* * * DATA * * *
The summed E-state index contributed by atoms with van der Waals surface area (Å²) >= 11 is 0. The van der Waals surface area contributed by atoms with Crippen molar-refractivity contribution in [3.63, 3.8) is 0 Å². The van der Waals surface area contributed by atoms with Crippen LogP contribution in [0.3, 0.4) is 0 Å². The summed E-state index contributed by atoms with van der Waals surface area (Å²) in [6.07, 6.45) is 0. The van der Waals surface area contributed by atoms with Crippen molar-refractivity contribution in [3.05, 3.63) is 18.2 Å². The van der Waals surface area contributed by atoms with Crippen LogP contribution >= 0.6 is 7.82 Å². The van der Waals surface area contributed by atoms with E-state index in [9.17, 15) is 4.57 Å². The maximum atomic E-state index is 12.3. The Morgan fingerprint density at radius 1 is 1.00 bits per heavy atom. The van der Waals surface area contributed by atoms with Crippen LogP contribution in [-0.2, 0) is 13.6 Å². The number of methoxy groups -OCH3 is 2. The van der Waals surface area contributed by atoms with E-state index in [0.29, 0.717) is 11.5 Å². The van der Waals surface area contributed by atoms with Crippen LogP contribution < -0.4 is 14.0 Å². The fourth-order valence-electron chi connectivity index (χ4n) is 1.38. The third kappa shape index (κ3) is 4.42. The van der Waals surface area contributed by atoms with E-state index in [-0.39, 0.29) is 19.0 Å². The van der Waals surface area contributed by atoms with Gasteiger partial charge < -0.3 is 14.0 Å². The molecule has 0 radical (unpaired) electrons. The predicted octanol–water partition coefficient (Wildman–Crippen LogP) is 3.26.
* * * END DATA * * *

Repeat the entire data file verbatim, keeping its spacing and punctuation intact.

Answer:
The summed E-state index contributed by atoms with van der Waals surface area (Å²) >= 11 is 0. The van der Waals surface area contributed by atoms with Crippen molar-refractivity contribution in [3.63, 3.8) is 0 Å². The van der Waals surface area contributed by atoms with Crippen LogP contribution in [0.3, 0.4) is 0 Å². The summed E-state index contributed by atoms with van der Waals surface area (Å²) in [6.07, 6.45) is 0. The van der Waals surface area contributed by atoms with Crippen molar-refractivity contribution in [3.05, 3.63) is 18.2 Å². The van der Waals surface area contributed by atoms with Crippen LogP contribution >= 0.6 is 7.82 Å². The van der Waals surface area contributed by atoms with E-state index in [9.17, 15) is 4.57 Å². The maximum atomic E-state index is 12.3. The Morgan fingerprint density at radius 1 is 1.00 bits per heavy atom. The van der Waals surface area contributed by atoms with Crippen LogP contribution in [-0.2, 0) is 13.6 Å². The number of methoxy groups -OCH3 is 2. The van der Waals surface area contributed by atoms with E-state index in [0.29, 0.717) is 11.5 Å². The van der Waals surface area contributed by atoms with Crippen LogP contribution < -0.4 is 14.0 Å². The fourth-order valence-electron chi connectivity index (χ4n) is 1.38. The third kappa shape index (κ3) is 4.42. The van der Waals surface area contributed by atoms with E-state index in [-0.39, 0.29) is 19.0 Å². The van der Waals surface area contributed by atoms with Gasteiger partial charge < -0.3 is 14.0 Å². The molecule has 0 radical (unpaired) electrons. The predicted octanol–water partition coefficient (Wildman–Crippen LogP) is 3.26.